Some years ago I conducted an informal test on a group of teenagers in a Sunday school class. They had all been raised in Christian homes and attended church and Sunday school from an early age. My instruction was simple: Write down what you think the book of Romans is all about.
The answers startled me. One said “It is about the life of Roman”. Another said: “It is about Romania and the people who live there”. And so it went on. Not a single one out of a group of nearly ten children could give me a correct answer. Yet these teenagers had attended Sunday school since early childhood.
Strangely, these kids could tell me about the book of Jonah, and about Noah and the ark, and about David and Goliath, and (sigh of relief) about Jesus. But when it came to Romans they were dumbstruck.
Since then I have repeated the exercise in different settings and with different people, and my experience has mostly been the same: Christians generally (there are exceptions, but they are few and far between) don’t know too much about Romans, but are usually well versed in the stories of the Old Testament and the gospels.
For the simple reason that our brains remember stories much better than mere facts. In a nutshell, we have “narrative brains” (no pun intended).
Ever wondered why the greatest Teacher of all times used stories to tell us about God?
Ever wondered why the God of the universe used a story to teach us about his Son?
Ever wondered why the Christian life was foreshadowed in the Old Testament through stories?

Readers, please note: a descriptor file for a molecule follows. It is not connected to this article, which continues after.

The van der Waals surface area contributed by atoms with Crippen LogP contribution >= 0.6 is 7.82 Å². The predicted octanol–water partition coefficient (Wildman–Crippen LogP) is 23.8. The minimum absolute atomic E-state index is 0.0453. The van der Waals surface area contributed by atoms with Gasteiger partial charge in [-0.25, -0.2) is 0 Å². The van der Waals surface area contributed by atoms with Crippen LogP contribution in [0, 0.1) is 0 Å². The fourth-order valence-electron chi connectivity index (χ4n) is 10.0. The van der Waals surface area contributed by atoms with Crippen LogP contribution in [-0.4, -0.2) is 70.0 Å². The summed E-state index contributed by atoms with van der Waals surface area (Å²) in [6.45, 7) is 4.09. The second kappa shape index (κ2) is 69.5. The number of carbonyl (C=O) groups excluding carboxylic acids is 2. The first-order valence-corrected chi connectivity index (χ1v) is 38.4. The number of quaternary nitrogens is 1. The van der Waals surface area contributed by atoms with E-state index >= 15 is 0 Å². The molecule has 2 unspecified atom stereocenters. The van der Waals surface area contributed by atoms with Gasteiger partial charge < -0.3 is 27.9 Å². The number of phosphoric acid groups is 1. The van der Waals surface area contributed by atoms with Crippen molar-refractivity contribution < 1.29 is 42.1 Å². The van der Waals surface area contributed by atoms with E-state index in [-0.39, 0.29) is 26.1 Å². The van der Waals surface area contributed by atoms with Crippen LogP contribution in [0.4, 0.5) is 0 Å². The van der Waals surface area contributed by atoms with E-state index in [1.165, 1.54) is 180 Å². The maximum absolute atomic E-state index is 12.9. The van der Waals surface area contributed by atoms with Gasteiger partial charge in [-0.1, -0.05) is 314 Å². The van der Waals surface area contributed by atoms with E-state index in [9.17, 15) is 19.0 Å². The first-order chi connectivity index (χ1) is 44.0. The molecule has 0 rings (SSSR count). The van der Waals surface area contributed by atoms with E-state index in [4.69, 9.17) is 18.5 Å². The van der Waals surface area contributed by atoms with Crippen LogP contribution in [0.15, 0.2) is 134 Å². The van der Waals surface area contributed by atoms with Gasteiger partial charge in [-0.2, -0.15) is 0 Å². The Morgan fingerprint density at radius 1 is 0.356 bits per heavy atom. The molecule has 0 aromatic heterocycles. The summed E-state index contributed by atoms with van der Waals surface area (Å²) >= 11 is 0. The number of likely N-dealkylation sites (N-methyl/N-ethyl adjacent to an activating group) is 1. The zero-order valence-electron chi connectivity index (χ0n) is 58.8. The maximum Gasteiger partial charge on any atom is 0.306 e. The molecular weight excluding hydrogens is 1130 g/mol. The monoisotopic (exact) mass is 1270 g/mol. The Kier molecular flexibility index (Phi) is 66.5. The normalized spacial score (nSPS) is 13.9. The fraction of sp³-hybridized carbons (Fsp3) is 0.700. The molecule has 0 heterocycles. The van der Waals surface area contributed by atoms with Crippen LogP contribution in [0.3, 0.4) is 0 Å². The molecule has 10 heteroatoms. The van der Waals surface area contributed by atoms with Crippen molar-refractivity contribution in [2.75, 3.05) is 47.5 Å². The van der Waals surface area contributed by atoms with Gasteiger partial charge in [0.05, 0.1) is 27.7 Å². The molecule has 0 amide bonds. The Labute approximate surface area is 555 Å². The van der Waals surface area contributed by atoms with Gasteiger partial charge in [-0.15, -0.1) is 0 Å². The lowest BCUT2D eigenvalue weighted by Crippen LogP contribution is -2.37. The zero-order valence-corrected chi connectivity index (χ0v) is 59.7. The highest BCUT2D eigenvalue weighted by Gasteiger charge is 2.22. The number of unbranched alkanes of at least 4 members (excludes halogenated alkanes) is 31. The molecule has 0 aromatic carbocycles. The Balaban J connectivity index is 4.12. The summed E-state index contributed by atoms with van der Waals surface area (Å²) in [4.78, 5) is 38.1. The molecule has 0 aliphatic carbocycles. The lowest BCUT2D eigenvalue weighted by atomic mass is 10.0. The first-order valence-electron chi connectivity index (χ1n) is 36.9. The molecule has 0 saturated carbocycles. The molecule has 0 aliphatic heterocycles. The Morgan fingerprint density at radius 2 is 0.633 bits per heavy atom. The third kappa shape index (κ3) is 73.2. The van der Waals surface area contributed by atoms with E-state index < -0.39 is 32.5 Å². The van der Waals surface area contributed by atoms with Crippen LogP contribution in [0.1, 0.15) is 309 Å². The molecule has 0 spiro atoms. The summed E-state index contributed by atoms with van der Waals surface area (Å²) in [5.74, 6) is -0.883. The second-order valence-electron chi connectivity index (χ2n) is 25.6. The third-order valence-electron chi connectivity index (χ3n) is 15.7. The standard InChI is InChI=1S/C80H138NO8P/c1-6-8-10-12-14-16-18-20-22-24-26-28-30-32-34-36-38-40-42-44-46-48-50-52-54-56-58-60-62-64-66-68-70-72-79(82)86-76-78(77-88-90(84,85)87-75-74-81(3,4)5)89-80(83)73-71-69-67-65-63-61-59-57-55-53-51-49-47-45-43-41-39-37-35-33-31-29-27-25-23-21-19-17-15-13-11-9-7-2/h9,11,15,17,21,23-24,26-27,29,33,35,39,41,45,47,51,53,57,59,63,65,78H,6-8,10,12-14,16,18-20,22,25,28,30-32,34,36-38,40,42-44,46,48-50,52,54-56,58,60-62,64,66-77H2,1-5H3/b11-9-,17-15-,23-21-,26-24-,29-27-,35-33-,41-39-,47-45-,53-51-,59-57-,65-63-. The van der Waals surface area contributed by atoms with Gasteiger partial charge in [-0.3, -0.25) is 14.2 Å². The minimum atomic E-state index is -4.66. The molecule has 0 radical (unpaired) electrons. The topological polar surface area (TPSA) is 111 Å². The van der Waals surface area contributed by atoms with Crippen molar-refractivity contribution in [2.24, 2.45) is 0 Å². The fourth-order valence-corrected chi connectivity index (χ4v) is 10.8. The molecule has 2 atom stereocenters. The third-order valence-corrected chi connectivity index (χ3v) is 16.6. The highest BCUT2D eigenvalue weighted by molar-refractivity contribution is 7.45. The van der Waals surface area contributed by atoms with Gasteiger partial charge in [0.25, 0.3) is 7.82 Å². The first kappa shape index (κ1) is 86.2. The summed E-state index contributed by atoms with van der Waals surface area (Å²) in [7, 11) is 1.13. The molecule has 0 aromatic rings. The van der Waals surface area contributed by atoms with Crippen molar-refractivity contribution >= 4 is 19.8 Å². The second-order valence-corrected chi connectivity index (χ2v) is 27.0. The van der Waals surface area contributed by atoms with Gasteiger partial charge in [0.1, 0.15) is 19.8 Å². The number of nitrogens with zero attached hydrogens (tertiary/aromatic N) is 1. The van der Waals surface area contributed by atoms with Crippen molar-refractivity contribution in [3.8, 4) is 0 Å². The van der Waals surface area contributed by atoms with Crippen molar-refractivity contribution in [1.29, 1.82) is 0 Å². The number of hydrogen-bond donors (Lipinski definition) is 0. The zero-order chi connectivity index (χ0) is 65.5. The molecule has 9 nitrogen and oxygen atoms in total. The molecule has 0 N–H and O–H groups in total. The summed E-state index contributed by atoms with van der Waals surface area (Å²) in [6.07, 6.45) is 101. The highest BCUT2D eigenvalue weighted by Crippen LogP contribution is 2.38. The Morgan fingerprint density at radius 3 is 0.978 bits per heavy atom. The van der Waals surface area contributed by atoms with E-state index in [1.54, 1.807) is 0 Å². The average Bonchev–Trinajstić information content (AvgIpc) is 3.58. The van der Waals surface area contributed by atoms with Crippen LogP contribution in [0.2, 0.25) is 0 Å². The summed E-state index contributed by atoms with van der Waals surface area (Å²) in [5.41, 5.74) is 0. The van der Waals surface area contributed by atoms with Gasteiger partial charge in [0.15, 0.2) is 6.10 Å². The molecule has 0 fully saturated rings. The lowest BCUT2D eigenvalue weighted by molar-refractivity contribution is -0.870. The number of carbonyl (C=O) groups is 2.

God clearly knows something about stories that we have either forgotten or chosen to ignore. Stories are God’s vehicles to turn “words” into “flesh.” Through them the “abstract” becomes “concrete.” They are “incarnational”, that is, they embody, personify and manifest those things that we struggle to wrap our minds around.
All of this raises an interesting (and rather obvious) question: Is it possible to turn the book of Romans into a story and make it just as memorable as all the other stories in the Bible?
The answer is yes, and the Romans: The Big Picture project is dedicated to doing just that. The picture on the Home page represents a visual narrative of the book of Romans, and has been designed according to an age old memory trick called a “memory palace” or an “architectural mnemonic.” This method of memorization is the favourite one of world memory champions, and is known as the “method of loci.” More commonly, it is referred to as the “journey method” of studying.
As I mentioned in this post, a student of Paul’s letter to the Romans must be allowed to somehow “enter” the story of Romans, to become one with it, to travel through its chapters in the very way one would walk through the city of Rome.
That’s the exact intention of this blog. I hope you will join me as we travel through Romans!
Blessings in Christ,
Back to Home Page